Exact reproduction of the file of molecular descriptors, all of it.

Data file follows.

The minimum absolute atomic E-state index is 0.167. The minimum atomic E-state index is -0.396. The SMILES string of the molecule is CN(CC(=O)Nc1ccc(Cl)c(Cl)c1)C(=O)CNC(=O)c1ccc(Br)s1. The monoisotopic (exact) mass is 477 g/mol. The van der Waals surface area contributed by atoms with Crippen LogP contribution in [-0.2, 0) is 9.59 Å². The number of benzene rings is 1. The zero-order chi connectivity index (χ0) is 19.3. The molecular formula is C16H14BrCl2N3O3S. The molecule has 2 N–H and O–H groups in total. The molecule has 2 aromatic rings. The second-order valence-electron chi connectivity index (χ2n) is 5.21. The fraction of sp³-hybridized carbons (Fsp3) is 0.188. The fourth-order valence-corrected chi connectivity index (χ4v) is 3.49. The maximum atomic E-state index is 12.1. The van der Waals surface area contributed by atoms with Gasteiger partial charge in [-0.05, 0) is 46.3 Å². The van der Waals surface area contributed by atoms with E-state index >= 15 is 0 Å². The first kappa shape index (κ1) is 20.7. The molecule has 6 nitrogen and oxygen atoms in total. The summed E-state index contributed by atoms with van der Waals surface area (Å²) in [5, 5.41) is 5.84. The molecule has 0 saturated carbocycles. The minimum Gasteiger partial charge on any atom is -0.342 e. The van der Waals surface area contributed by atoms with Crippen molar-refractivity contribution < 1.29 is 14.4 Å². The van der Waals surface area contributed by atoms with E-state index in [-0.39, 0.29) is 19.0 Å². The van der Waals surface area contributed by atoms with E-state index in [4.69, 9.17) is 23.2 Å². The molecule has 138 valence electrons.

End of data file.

The minimum absolute atomic E-state index is 0.167. The minimum atomic E-state index is -0.396. The SMILES string of the molecule is CN(CC(=O)Nc1ccc(Cl)c(Cl)c1)C(=O)CNC(=O)c1ccc(Br)s1. The monoisotopic (exact) mass is 477 g/mol. The van der Waals surface area contributed by atoms with Crippen LogP contribution in [-0.2, 0) is 9.59 Å². The number of benzene rings is 1. The zero-order chi connectivity index (χ0) is 19.3. The molecular formula is C16H14BrCl2N3O3S. The molecule has 2 N–H and O–H groups in total. The molecule has 2 aromatic rings. The second-order valence-electron chi connectivity index (χ2n) is 5.21. The fraction of sp³-hybridized carbons (Fsp3) is 0.188. The fourth-order valence-corrected chi connectivity index (χ4v) is 3.49. The maximum atomic E-state index is 12.1. The van der Waals surface area contributed by atoms with Gasteiger partial charge in [-0.05, 0) is 46.3 Å². The van der Waals surface area contributed by atoms with E-state index >= 15 is 0 Å². The first kappa shape index (κ1) is 20.7. The molecule has 6 nitrogen and oxygen atoms in total. The summed E-state index contributed by atoms with van der Waals surface area (Å²) in [5, 5.41) is 5.84. The molecule has 0 saturated carbocycles. The minimum Gasteiger partial charge on any atom is -0.342 e. The van der Waals surface area contributed by atoms with Crippen molar-refractivity contribution < 1.29 is 14.4 Å². The van der Waals surface area contributed by atoms with E-state index in [-0.39, 0.29) is 19.0 Å². The van der Waals surface area contributed by atoms with E-state index in [4.69, 9.17) is 23.2 Å². The molecule has 138 valence electrons.